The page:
Attacks Kill 17 U.S. Soldiers in Iraq

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By Joshua Partlow
Washington Post Foreign Service
Monday, June 4, 2007; 6:56 AM

BAGHDAD, June 4 -- A car bomb attack outside a major U.S. military base in Iraq discharged a gaseous cloud that sickened dozens of people Sunday, punctuating a flurry of violence that left 16 American soldiers dead during the first three days of June.

A 17th U.S. soldier, Staff Sgt. Juan Campos, died Friday in a military hospital in Texas, according to local news reports there. He had been injured by a roadside bomb near Baghdad in May.

The noxious gas cloud emanated from a bomb that exploded Sunday near the main gate of Forward Operating Base Warhorse, the largest U.S. military facility in Diyala province, a restive territory north of Baghdad. An Iraqi employee on the base said the bomb unleashed chlorine gas. The U.S. military cited an "unconfirmed report of off-color smoke" that caused soldiers to complain of "minor respiratory irritations and watery eyes," according to a statement. Soldiers were rushed to the clinic on base for treatment, but there were no deaths..

"Something made them feel ill," said Lt. Col. Christopher C. Garver, a U.S. military spokesman in Baghdad. "What it is specifically, we haven't figured that out yet."

The use of chlorine gas has become a regular weapon in the Sunni insurgent arsenal but rarely has been used against large numbers of American soldiers. The attack typified the difficulties soldiers face in Diyala, the scene of some of the most deadly fighting in the country in the past few months.

About 3,000 additional U.S. soldiers were recently deployed to Diyala to battle a complex mix of Sunni and Shiite militant groups, and the American death toll there has risen steadily in recent weeks. Earlier Sunday in Diyala, a car bomb exploded as an Iraqi police patrol transported prisoners to a station in Balad Ruz, killing 15 people, including 11 police officers, and wounding 35, according to Lt. Mohammed Hakman of the provincial police.

On Sunday, the U.S. military announced that a series of other bombings and shootings, most of them in and around Baghdad, took the lives of 15 soldiers and wounded at least 22 since Friday. The independent website icasualties.org, which tracks U.S. military deaths, said another soldier also had been killed during the that time frame.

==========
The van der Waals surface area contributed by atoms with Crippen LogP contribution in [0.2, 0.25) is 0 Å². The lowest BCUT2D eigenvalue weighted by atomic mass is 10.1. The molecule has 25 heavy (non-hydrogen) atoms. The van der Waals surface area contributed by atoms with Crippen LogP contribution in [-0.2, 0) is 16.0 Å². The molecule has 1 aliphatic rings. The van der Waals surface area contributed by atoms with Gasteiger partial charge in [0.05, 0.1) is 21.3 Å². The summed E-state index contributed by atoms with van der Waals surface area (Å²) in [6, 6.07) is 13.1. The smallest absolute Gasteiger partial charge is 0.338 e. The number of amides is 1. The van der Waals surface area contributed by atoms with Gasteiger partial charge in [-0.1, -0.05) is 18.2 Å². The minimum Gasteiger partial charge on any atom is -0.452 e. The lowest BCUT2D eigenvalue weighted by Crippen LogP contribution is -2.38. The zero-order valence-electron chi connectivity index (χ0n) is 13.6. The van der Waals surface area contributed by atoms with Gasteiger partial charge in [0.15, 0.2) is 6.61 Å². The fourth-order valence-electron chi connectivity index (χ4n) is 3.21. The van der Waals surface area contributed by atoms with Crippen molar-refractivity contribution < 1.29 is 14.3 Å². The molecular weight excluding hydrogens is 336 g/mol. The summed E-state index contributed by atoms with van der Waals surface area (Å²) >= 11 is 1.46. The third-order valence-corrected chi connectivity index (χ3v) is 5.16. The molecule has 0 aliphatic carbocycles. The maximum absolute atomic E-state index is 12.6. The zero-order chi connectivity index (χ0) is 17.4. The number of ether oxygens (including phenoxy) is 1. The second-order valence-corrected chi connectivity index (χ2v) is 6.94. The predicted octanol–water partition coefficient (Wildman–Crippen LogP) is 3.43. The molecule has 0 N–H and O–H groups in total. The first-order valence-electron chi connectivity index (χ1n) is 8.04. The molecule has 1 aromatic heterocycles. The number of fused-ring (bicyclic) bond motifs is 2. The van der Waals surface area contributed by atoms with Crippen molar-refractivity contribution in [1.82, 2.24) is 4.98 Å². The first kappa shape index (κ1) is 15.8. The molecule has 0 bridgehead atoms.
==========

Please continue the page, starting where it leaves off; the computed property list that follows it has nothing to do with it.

May was the third-deadliest month for American troops in Iraq since the 2003 invasion, and the casualties reported over in the past few days indicate that the insurgency shows no sign of abating.

"This is going to get harder before it gets easier. We're fighting a determined, adaptive enemy that's trying to derail the security plan and kill as many American soldiers as it can," Garver said. "This is how we're going to get to long-term security, through this short-term upswing in contact with the enemy."

U.S. military officials cite many reasons for the recent rise in fatalities, including the growing use of deeply buried, powerful roadside bombs that can blast through armored vehicles and the more aggressive tactics of American troops who are patrolling in greater numbers in unexplored areas.

The counterinsurgency strategy launched by Army Gen. David H. Petraeus, the top U.S. commander in Iraq, has moved soldiers off the sprawling, fortified American bases into smaller, more vulnerable outposts in violent neighborhoods to bring them into more sustained contact with the people they want to protect. But their presence creates more potential targets, as combat operations have expanded with the addition of five brigades of soldiers in Iraq, part of President Bush's troop buildup.

Most of the U.S. casualties since Friday resulted from roadside bombings, the deadliest weapon Americans face in Iraq. A roadside bomb northwest of Baghdad killed four soldiers on patrol Sunday, and two more soldiers were killed Saturday by a roadside bomb in Nineveh province, north of Baghdad.


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